May 16, 2020
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A 5-Trillion Dollar Economy Is Like A Chubby Cow Learning To Skate On Thin Ice

The government betrays total ignorance about macroeconomics levers but no one dares to say so, writes journalist and author, Puja Mehra

A 5-Trillion Dollar Economy Is Like A Chubby Cow Learning To Skate On Thin Ice
A 5-Trillion Dollar Economy Is Like A Chubby Cow Learning To Skate On Thin Ice

Slumbering elephant, caged tiger, sleeping dragon, tortoise—metaphors describing the Indian economy combine promise and frustration. “India’s is very much the tortoise story in the fable—a story starter coming good over a time,” T.N. Ninan wrote in The Turn of the Tortoise (2015). The potential was never in question. The tortoise needed time. The droopy tiger needed unshackling. Observers had hung on to the faith that India will resolve the roadblocks and speed-breakers: an underperforming state, cloying cronyism, chronic graft, populist politics, retreating forest cover and the toxic air and water.

In the years following 1947, annual growth averaged 3.5 per cent, pejoratively called the ‘Hindu rate of growth’. The 1980s saw a few initial steps of economic liberalisation, and after the balance of payments crisis of 1991 led to a spurt in economic reforms, growth picked up dramatically, rising to 6 per cent and more—1991-2011 was the best period in India’s economic history, when the ‘miracle economy’ finally broke out of the Hindu rate of growth. The headcount of people below the poverty line saw a substantial decline. This period of high potential and even higher ­optimism, in which Indian companies, ­brimming with confidence, acquired iconic global brands such as Jaguar Land Rover, was mythologised as the ‘India Growth Story’.

The golden phase had started with then PM Manmohan Singh rising to present the budget on July 24, 1991—a giant leap of faith for politicians and policymakers in charge, and for large swathes of Indian industry that rose to the challenge. This phase ended with Singh ­presiding over a phase of alleged corruption and policy paralysis. Fearing policy uncertainty, such as what the ­infamous Vodafone case of retrospective taxation ­indicated, investors began to reassess India’s economic prospects. Confidence dipped. Yet, despite this marked retreat since 2011, the ‘India Growth Story’ held on.

The UPA government and the man who helmed it had lost the economy’s trust. But belief in India’s potential remained intact. The rising star could prove that the ­policy paralysis and macroeconomic scare of 2011-13 was just a hiccup that could be put behind. Optimism peaked when Narendra Modi, a political go-getter, was sworn in as PM in 2014. The incarnation of the crowd’s aspirations was the answer to Manmohan Singh’s indecisiveness and lack of ­aggression. To the poor, he was a poor man’s son; to the rich, he was the man who had won the trust of the Tatas, Mahindras and Mittals as Gujarat CM. Intellectuals, bureaucrats and non-elites felt persuaded to abandon all judgement over his lack of qualifications to deliver what Manmohan Singh could not. Modi, it was hoped, will be able to bite the bullet on the whole set of economic reforms considered ‘politically difficult’ that successive governments had shunned for the fear of ­becoming unelectable. Then came 2019 and dashed all hope.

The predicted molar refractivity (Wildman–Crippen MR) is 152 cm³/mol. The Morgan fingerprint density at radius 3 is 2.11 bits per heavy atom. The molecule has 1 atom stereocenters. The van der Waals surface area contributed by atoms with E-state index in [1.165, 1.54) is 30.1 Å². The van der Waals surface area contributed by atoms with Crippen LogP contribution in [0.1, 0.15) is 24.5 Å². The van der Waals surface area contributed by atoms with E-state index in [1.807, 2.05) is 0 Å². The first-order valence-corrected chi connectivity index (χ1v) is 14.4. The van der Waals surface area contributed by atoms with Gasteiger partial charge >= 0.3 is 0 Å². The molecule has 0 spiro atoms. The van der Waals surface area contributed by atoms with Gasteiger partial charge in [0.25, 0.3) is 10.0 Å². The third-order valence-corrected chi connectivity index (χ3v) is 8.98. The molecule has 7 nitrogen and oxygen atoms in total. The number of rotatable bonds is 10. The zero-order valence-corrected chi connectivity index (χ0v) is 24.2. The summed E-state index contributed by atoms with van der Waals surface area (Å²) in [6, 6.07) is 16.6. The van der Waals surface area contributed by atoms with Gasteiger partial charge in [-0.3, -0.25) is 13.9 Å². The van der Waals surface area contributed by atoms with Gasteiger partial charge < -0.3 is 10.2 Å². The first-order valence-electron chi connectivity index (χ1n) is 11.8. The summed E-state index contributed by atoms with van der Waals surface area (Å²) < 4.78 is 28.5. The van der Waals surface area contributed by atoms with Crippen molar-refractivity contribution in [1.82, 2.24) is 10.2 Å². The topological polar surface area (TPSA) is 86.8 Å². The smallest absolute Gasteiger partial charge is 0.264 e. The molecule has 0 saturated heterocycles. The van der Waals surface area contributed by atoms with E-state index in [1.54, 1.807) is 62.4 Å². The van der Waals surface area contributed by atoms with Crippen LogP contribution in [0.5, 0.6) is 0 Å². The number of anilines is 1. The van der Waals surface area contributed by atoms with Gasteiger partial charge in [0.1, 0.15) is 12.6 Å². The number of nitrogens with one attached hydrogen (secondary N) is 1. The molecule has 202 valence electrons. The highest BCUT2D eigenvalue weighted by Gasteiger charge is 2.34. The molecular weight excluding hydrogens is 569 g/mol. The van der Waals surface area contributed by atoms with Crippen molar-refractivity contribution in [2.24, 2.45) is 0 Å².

An extraordinary year for the economy, it started with a partial concession from the Modi government on how short of expectations the economy had performed in its first tenure. With an eye on the general elections scheduled later in the year, the interim budget offered the olive branch of fiscal giveaways and income tax sops to farmers and the middle class. The announcements may have contributed in the government’s mandate getting renewed in the Lok Sabha, but did not help the economy much.

By the time the full-year budget was presented on July 5, the mood in business circles was of ­despair and despondence. Economic indicators had plunged to multi-year and, in many cases, multi-decade lows. For the first time in years, car factories were halting production and firing ­workers. People in the cities as well as in the ­villages were cutting back on daily needs such as shampoos and biscuits. Among other milestones, 2019 will be remembered as the year in which PM Modi’s ‘Make in India’ unravelled.